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Abstract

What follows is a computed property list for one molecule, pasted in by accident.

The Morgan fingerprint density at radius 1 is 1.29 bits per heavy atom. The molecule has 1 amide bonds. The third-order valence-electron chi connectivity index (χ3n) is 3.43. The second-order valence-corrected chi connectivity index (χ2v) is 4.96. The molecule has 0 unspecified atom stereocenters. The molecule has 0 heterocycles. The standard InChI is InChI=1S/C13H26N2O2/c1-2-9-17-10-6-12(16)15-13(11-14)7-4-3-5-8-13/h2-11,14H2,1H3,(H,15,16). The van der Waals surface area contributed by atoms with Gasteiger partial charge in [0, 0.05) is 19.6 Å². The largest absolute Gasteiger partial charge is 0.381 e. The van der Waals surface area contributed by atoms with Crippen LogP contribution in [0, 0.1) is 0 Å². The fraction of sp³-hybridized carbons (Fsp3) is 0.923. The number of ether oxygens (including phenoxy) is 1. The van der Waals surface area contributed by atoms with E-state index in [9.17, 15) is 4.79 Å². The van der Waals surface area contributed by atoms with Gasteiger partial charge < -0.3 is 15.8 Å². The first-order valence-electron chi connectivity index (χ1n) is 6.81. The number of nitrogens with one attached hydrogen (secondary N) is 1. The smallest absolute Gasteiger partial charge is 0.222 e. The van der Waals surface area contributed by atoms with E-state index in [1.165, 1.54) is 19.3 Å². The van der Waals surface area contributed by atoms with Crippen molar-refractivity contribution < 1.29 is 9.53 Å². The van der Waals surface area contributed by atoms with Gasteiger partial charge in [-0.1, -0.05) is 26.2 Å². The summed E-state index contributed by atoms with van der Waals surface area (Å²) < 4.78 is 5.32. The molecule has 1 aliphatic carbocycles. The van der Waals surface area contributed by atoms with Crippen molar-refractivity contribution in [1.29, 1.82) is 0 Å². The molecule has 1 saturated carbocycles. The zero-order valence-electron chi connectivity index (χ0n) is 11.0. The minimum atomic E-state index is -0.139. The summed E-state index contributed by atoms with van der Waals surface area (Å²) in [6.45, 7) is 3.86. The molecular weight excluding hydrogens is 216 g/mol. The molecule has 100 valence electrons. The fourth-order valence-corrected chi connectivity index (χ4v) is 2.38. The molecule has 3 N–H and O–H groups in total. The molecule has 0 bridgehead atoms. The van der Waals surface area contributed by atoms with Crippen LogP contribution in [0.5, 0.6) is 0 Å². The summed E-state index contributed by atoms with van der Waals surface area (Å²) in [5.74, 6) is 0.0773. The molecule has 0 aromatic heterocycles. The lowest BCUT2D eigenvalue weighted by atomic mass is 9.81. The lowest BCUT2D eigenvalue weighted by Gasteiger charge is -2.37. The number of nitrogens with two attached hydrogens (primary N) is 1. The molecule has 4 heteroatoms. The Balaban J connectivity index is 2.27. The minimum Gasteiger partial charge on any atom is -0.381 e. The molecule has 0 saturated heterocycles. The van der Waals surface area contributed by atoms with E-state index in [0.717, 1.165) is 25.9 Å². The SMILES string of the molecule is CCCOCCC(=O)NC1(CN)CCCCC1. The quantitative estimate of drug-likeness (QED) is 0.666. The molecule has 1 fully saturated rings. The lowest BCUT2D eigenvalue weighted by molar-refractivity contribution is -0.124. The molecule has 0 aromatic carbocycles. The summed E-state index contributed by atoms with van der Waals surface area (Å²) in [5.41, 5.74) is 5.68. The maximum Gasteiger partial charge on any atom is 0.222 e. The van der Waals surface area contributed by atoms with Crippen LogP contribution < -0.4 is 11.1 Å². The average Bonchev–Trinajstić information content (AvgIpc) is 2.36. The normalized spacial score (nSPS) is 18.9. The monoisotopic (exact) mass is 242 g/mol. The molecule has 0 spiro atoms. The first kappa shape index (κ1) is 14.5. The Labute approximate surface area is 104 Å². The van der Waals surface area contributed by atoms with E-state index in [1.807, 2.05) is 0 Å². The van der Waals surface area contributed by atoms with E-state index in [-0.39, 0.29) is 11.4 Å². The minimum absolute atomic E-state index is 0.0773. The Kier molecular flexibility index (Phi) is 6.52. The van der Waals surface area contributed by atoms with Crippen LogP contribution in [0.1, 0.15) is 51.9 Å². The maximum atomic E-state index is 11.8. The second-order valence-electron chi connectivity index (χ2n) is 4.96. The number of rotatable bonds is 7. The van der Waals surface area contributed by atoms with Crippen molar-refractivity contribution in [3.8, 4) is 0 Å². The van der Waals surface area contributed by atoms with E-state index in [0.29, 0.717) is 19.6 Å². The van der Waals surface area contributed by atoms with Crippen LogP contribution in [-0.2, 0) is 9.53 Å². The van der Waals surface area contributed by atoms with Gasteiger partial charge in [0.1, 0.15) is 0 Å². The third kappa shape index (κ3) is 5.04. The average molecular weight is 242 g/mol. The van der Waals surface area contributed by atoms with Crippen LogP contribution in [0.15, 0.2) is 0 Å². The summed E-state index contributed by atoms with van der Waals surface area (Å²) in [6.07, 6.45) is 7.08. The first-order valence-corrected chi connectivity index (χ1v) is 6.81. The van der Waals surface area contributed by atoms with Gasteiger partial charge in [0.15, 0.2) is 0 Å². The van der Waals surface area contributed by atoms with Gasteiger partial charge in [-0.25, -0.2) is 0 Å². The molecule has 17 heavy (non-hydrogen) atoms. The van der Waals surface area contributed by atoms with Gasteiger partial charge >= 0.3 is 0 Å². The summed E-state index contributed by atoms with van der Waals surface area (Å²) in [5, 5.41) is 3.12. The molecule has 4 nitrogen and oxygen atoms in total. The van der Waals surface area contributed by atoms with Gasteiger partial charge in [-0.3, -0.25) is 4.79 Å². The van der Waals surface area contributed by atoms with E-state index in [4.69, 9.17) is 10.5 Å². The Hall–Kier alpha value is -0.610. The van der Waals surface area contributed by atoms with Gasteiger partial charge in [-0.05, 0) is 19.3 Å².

Chemokines and chemokine receptors contribute to the migration of hepatic stellate cells (HSCs) and Kupffer cells, two key cell types in fibrogenesis. Here, we investigate the role of CCR2, the receptor for monocyte chemoattractant protein (MCP)-1, MCP-2, and MCP-3, in hepatic fibrosis. Hepatic CCR2, MCP-1, MCP-2, and MCP-3 messenger RNA expression was increased after bile duct ligation (BDL). Both Kupffer cells and HSCs, but not hepatocytes, expressed CCR2. BDL- and CCl4-induced fibrosis was markedly reduced in CCR2−/− mice as assessed through collagen deposition, α-smooth muscle actin expression, and hepatic hydroxyproline content. We generated CCR2 chimeric mice by the combination of clodronate, irradiation, and bone marrow (BM) transplantation allowing full reconstitution of Kupffer cells, but not HSCs, with BM cells. Chimeric mice containing wild-type BM displayed increased macrophage recruitment, whereas chimeric mice containing CCR2−/− BM showed less macrophage recruitment at 5 days after BDL. Although CCR2 expressed in the BM enhanced macrophage recruitment in early phases of injury, CCR2 expression on resident liver cells including HSCs, but not on the BM, was required for fibrogenic responses in chronic fibrosis models. In vitro experiments demonstrated that HSCs deficient in CCR2−/− or its downstream mediator p47phox−/− did not display extracellular signal-regulated kinase and AKT phosphorylation, chemotaxis, or reactive oxygen species production in response to MCP-1, MCP-2, and MCP-3. Conclusion: Our results indicate that CCR2 promotes HSC chemotaxis and the development of hepatic fibrosis. (HEPATOLOGY 2009.)